Biology Current Affairs

Jacques Dubochet, Joachim Frank and Richard Henderson selected for 2017 Nobel Prize in Chemistry

The Royal Swedish Academy of Sciences has selected Jacques Dubochet, Joachim Frank and Richard Henderson for the 2017 Nobel Prize in Chemistry.

They were selected for developing cryo-electron microscopy for the high resolution structure determination of biomolecules in solution.  Chemistry was third of this year’s Nobel Prizes.

Contributions of trio

Richard Henderson in 1990 was successful in using an electron microscope to generate a 3D image of a protein at atomic resolution. Joachim Frank made technology more widely applicable. Jacques Dubochet had helped with vitrification of water, which ensured that biological sample retained its natural shape even in vacuum and while frozen.

Cryo-electron microscopy

The Cryo-electron microscopy is specific type of electron microscopy based on principle of forming three-dimensional (3D) image by collecting and combining thousands of projections of biomolecules. Using it, researchers can now freeze mid-movement of biomolecules and can visualise processes they have never seen. ‎

It helps to make it possible to see biomolecules in 3D after rapidly freezing them at -150°C (i.e. at cryogenic temperature), preserving their natural shape. It can reveal the structure of the molecules of life in exquisite detail. It is decisive for both basic understanding of chemistry and for development of pharmaceuticals.

Significance: Cryo-electron microscopy gives scientists opportunity to look at machinery of life in 3D form. This was not possible with earlier forms of electron microscopes as more powerful beams would destroy biological matter. It allows the study of fine cellular structures, viruses and protein complexes at molecular resolution.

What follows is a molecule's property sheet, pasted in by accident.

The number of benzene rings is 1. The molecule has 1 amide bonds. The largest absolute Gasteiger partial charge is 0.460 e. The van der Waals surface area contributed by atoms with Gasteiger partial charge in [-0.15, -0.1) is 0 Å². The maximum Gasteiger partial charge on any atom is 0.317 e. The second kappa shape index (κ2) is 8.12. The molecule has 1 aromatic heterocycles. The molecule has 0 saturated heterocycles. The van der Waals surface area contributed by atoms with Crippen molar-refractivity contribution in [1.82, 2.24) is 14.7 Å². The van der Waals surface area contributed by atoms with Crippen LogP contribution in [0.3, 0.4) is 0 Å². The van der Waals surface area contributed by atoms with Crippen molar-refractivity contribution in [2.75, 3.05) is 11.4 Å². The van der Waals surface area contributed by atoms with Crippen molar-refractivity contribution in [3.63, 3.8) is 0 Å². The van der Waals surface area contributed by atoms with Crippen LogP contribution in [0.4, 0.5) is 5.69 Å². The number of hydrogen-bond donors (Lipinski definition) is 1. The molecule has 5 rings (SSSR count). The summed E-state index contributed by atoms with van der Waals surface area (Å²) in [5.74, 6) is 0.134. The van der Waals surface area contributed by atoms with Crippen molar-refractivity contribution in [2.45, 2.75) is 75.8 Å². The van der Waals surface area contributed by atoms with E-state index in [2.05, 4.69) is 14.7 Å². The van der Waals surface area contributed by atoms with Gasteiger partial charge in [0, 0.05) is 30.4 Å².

Three US-born scientists win 2017 Nobel Medicine Prize

The 2017 Nobel Prize in Physiology or Medicine was awarded to Jeffrey C. Hall (72), Michael Rosbash (73) and Michael W. Young (68). It was announced by Nobel Assembly at Sweden’s Karolinska Institute.

‎They were awarded for discovering molecular mechanisms controlling circadian rhythm. Their discoveries explain how plants, animals and humans adapt their biological rhythm so that it is synchronized with Earth’s revolutions.

Circardian Rhythm

Circardian Rhythm is 24 hour cycle in physiological processes of living beings, including plants, animals, fungi and cyanobacteria. It influences such biological functions as hormone levels, sleep, body temperature and metabolism.

These three noble laureates dsing the fruit fly as a model organism, had isolated a gene that controls daily biological rhythm. They had showed that this gene encodes a protein that accumulates in cell during night and is then degraded during the day.

Subsequently they identified additional protein components of this machinery, exposing mechanism governing the self-sustaining clockwork inside the cell. They also had raised awareness of importance of proper sleep hygiene.

Nobel Medicine Prize

The Nobel award for medicine is given to persons whose discoveries have significantly enhanced understanding of life or practice of medicine. The winners are chosen by Nobel Assembly at Karolinska Institute. The prestigious award carries prize money of 8 million Swedish kroner or 1.1 million dollars. Medicine is first of the Nobel Prizes awarded each year. It is one of five Nobel Prizes established by Swedish chemist Alfred Nobel, the inventor of dynamite in 1895.